Summer comes with promises of fun and laughter, beach days and barbecues, swimming and playing volleyball, brunch and restaurants, road trips and so much more. Summer is outside and incredible, but outside is hot and it burns.
Yes, it’s true you can get a sunburn at any time of year. Even on a cloudy day 70% of the suns rays are still emitted. But those are long-wave ultra-violet rays (UVA) that penetrate the skin to the dermis which is the thickest layer. This has long term effects on the skin causing premature aging and wrinkling. The summer sun emits short wave ultra violet rays (UVB). These are sneakier because they burn only the surface layer of the skin, but they do it so well, that the risk for skin cancer shoots through the roof.
Dermatologists say the best thing to do is to put on sunscreen all day, every day, no matter your skin tone. But if for some reason you can’t manage that, then at least put it on in summertime. A sunburn is bad anytime of year, but it’s better to live and look old than to die young.
No matter how well prepared one is, at least one sunburn is almost guaranteed in summer. Whether it’s an unplanned trip in the spontaneity of summer, or a quick nap on the beach that turned too sweet, sometimes thing just happen.
Unfortunately, the most basic symptoms for a sunburn are: painful, red, inflamed skin that is itchy and peels in patches. That is a rather delicate combination to easily cover up with makeup, and it being summer and all, you don’t want to go out caked in foundation and concealer, lest you melt all over everything.
Here are a few tips that will allow you full coverage that will hold up in the summer heat in the event of an unfortunate sunburn.
You may already be peeling and red, but you don’t want to be a blistering tomato confined in the house. Even after a burn, it’s important to put on a layer of sunscreen before you go out, or in this case before you launch into the cover-it-up mission- yes, we are calling it that.
Use a sunscreen that is 30 SPF or higher
Always look for sunscreen with Zinc oxide. Zinc oxide is a mineral that is useful in many ways, but especially as a screen barrier from the sun, which is why it is used in many sun creams. Beyond that however, zinc oxide helps to reduce inflammation or irritation on the skin and prevent bacterial infections. In fact, it is recorded as being first used as a skin salve in ancient Indian medicine and is known for its burn healing properties. This is why it is especially necessary when used on already charred skin.
Other benefits of Zinc oxide are:
- It locks in moisture on dry skin which is necessary for sunburn healing.
- Aids in recovery of damaged tissue.
- Helps treat acne.
- Prevents ageing.
- It is water resistant, so it doesn’t melt off when you swim or sweat.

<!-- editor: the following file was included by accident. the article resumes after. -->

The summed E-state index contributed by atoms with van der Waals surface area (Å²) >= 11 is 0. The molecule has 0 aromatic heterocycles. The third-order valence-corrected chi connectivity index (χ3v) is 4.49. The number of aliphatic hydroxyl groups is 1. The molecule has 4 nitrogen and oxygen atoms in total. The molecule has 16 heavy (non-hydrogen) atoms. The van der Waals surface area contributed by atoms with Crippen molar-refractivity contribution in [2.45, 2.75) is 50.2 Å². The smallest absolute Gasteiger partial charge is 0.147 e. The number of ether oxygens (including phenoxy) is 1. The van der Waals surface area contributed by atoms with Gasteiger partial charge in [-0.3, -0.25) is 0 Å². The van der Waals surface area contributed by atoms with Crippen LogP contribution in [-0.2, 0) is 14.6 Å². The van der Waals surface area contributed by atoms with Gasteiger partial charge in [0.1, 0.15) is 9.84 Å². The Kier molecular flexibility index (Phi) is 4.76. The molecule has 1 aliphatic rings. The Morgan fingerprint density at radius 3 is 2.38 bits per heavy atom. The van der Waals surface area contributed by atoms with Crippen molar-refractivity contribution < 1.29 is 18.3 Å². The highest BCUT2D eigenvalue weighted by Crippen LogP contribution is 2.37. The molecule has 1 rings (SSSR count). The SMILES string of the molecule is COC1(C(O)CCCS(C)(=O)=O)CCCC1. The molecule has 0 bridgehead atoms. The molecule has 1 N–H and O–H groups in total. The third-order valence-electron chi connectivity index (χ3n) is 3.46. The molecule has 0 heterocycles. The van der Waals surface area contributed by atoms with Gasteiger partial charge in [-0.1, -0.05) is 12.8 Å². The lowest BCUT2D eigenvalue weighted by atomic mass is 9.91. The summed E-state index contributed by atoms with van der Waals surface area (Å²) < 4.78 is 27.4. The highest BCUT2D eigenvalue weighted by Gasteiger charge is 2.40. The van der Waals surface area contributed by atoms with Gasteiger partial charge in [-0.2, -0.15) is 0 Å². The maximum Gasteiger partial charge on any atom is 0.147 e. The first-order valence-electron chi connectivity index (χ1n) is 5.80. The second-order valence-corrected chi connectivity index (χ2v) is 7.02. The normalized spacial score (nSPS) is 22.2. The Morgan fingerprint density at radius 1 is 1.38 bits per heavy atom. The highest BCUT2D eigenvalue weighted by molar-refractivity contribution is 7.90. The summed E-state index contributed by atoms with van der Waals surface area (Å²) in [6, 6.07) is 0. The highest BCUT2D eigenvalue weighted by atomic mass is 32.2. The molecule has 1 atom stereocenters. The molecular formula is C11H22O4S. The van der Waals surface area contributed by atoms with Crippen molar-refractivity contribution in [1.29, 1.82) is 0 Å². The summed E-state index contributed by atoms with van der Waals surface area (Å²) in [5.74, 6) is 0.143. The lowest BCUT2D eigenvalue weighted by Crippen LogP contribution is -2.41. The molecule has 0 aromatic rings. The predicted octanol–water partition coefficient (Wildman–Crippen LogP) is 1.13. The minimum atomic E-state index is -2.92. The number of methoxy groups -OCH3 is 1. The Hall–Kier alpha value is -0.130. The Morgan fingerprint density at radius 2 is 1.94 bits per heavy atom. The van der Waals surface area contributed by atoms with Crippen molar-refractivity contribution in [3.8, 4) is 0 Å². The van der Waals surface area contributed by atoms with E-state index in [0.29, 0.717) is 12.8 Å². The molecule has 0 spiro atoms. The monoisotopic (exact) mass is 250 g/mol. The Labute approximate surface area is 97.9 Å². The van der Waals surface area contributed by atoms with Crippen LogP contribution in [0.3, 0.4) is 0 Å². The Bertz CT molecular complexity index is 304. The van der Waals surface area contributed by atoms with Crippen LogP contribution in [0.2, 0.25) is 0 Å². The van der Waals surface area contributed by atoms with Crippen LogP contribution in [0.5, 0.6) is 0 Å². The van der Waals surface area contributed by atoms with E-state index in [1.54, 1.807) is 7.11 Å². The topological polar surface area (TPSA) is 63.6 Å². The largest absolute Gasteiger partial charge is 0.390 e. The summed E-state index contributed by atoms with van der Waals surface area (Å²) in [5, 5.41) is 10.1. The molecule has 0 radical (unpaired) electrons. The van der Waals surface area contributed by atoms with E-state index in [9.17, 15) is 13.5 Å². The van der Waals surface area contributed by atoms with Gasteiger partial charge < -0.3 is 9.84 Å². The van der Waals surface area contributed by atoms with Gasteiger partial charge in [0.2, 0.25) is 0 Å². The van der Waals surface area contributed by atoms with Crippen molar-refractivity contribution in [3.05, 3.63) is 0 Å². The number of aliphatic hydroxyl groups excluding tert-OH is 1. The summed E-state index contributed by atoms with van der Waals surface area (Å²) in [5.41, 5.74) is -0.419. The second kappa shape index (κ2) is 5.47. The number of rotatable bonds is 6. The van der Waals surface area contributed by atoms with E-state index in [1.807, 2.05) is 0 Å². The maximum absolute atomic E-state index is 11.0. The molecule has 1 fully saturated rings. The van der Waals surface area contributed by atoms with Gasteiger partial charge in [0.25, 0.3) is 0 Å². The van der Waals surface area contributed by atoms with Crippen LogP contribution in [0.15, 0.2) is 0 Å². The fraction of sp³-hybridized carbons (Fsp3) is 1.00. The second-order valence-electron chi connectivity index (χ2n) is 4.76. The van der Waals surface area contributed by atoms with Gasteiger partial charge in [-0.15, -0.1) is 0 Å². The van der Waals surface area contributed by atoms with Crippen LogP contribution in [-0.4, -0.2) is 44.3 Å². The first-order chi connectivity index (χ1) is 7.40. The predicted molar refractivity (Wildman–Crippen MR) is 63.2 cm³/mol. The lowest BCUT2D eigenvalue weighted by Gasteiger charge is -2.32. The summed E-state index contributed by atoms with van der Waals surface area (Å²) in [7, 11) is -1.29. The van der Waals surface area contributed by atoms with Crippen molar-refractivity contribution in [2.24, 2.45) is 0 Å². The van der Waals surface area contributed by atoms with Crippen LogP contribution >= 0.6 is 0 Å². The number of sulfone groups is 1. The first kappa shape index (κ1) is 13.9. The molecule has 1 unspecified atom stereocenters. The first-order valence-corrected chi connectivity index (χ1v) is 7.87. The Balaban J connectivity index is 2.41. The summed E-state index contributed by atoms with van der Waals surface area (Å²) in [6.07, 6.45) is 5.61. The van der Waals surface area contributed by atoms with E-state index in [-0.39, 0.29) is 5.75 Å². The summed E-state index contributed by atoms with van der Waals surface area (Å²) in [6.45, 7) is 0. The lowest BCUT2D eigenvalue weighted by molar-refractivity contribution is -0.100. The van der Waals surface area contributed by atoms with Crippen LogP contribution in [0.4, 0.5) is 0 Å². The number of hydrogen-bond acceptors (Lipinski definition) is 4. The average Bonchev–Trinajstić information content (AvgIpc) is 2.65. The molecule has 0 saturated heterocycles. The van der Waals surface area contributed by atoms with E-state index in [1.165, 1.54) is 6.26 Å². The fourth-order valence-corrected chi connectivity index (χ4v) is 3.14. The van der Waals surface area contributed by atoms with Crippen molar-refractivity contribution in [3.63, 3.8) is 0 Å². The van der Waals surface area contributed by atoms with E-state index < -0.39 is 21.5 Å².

And there’s still so much more. Zinc oxide is like the gift that keeps giving, and one you should immediately invest in. Because Zinc in itself is not water soluble, it needs to be paired with carrier agents like cream or make-up.
- When applying sunscreen, spread a generous amount, but make sure its even and take the time to properly massage it into your skin so that it absorbs well.
- It is best to apply sun screen directly to the skin before any other skin care products.
Only the best natural remedy for healing and soothing burns, this is a must when you have a sunburn. Ideally, aloe Vera should be used three times a day in the event of a burn. But with make up on, that would be impossible. But make sure to put some on beforehand and as soon as you wash your face.
There are alternative oils should aloe Vera not work for some reason. Coconut oil, jojoba oil or vitamin E oil also work to keep moisture and soothe the skin.
Afterwards, add a layer of moisturizer to lock in moisture. opt for an oil free moisturizer that has sunscreen for even more protection.
Color correcting concealer
When you get burned, your skin color changes depending obviously on your skin color. Dark skinned people get darker as do light skin people when under the sun due to melanin production. During the healing process, the skin peels to reveal raw skin behind. This can be red and inflamed or brown for dark skin.
This is the hardest part of putting on make up because the skin tones are uneven. Using color correcting tones like green and orange hues complements the inflamed skin on your face. A concealer in these hues will help to neutralize your face.
Blend in the concealer as you usually would, but for your own sake, use a light touch.
People often make the mistake of caking on foundation after a sunburn in the hopes of covering it up. This rarely looks anything than overdone and heavy, not too mention extra melting in the heat.
There are specially formulated foundations that are specifically created to deal with redness. That’s a bonus, but if you can’t get a hold of one, a light hand on your regular foundation will do in a pinch.
If you are really worried about over-applying your make-up, use a powder foundation instead. It is lighter but still has good coverage.
Well blended with your concealer, your skin should be more even now.
Your face may already have enough color with the burn and all, but don’t rule out bronzer. Bronzer is not just for highlighting but for shaping your face as well. Use a big brush and spread it through your cheekbones and around your temple.
- Avoid using bright shiny colors because they draw attention to the marks on your face.
- For sunscreen to be effective, it needs to be reapplied regularly. This is difficult with make up on. Instead of washing all your make-up off, use a loose powder that has added sun protection. In fact, if possible, all products you use, should have sun protection.